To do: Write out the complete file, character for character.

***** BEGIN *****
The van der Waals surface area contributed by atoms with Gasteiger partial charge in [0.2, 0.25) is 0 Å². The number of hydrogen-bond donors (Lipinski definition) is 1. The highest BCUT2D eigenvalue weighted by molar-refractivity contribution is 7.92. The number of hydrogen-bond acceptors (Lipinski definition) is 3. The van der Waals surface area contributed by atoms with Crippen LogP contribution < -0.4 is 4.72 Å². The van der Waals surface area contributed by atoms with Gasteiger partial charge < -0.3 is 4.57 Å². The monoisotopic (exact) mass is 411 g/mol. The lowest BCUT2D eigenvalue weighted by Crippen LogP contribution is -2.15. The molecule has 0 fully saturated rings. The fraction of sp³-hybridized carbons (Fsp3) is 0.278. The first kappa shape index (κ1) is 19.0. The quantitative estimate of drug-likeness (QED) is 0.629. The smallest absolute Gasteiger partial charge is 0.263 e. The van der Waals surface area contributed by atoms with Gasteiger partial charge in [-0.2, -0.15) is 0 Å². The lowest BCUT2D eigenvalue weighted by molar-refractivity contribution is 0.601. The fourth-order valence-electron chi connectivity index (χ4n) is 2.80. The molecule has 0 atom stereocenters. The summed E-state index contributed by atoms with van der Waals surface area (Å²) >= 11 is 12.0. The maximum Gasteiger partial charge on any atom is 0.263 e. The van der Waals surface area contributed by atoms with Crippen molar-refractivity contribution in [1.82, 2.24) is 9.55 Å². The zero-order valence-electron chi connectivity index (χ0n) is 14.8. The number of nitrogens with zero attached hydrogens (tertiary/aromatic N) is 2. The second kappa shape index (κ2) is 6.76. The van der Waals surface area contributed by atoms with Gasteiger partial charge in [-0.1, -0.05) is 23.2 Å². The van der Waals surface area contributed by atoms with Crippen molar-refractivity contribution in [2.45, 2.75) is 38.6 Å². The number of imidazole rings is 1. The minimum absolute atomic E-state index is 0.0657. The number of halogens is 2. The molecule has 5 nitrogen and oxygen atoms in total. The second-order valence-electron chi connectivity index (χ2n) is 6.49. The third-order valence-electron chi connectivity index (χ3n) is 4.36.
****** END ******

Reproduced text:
The van der Waals surface area contributed by atoms with Gasteiger partial charge in [0.2, 0.25) is 0 Å². The number of hydrogen-bond donors (Lipinski definition) is 1. The highest BCUT2D eigenvalue weighted by molar-refractivity contribution is 7.92. The number of hydrogen-bond acceptors (Lipinski definition) is 3. The van der Waals surface area contributed by atoms with Crippen LogP contribution < -0.4 is 4.72 Å². The van der Waals surface area contributed by atoms with Gasteiger partial charge < -0.3 is 4.57 Å². The monoisotopic (exact) mass is 411 g/mol. The lowest BCUT2D eigenvalue weighted by Crippen LogP contribution is -2.15. The molecule has 0 fully saturated rings. The fraction of sp³-hybridized carbons (Fsp3) is 0.278. The first kappa shape index (κ1) is 19.0. The quantitative estimate of drug-likeness (QED) is 0.629. The smallest absolute Gasteiger partial charge is 0.263 e. The van der Waals surface area contributed by atoms with Gasteiger partial charge in [-0.2, -0.15) is 0 Å². The lowest BCUT2D eigenvalue weighted by molar-refractivity contribution is 0.601. The fourth-order valence-electron chi connectivity index (χ4n) is 2.80. The molecule has 0 atom stereocenters. The summed E-state index contributed by atoms with van der Waals surface area (Å²) >= 11 is 12.0. The maximum Gasteiger partial charge on any atom is 0.263 e. The van der Waals surface area contributed by atoms with Crippen molar-refractivity contribution in [1.82, 2.24) is 9.55 Å². The zero-order valence-electron chi connectivity index (χ0n) is 14.8. The number of nitrogens with zero attached hydrogens (tertiary/aromatic N) is 2. The second kappa shape index (κ2) is 6.76. The van der Waals surface area contributed by atoms with Gasteiger partial charge in [-0.1, -0.05) is 23.2 Å². The van der Waals surface area contributed by atoms with Crippen molar-refractivity contribution in [2.45, 2.75) is 38.6 Å². The number of imidazole rings is 1. The minimum absolute atomic E-state index is 0.0657. The number of halogens is 2. The molecule has 5 nitrogen and oxygen atoms in total. The second-order valence-electron chi connectivity index (χ2n) is 6.49. The third-order valence-electron chi connectivity index (χ3n) is 4.36.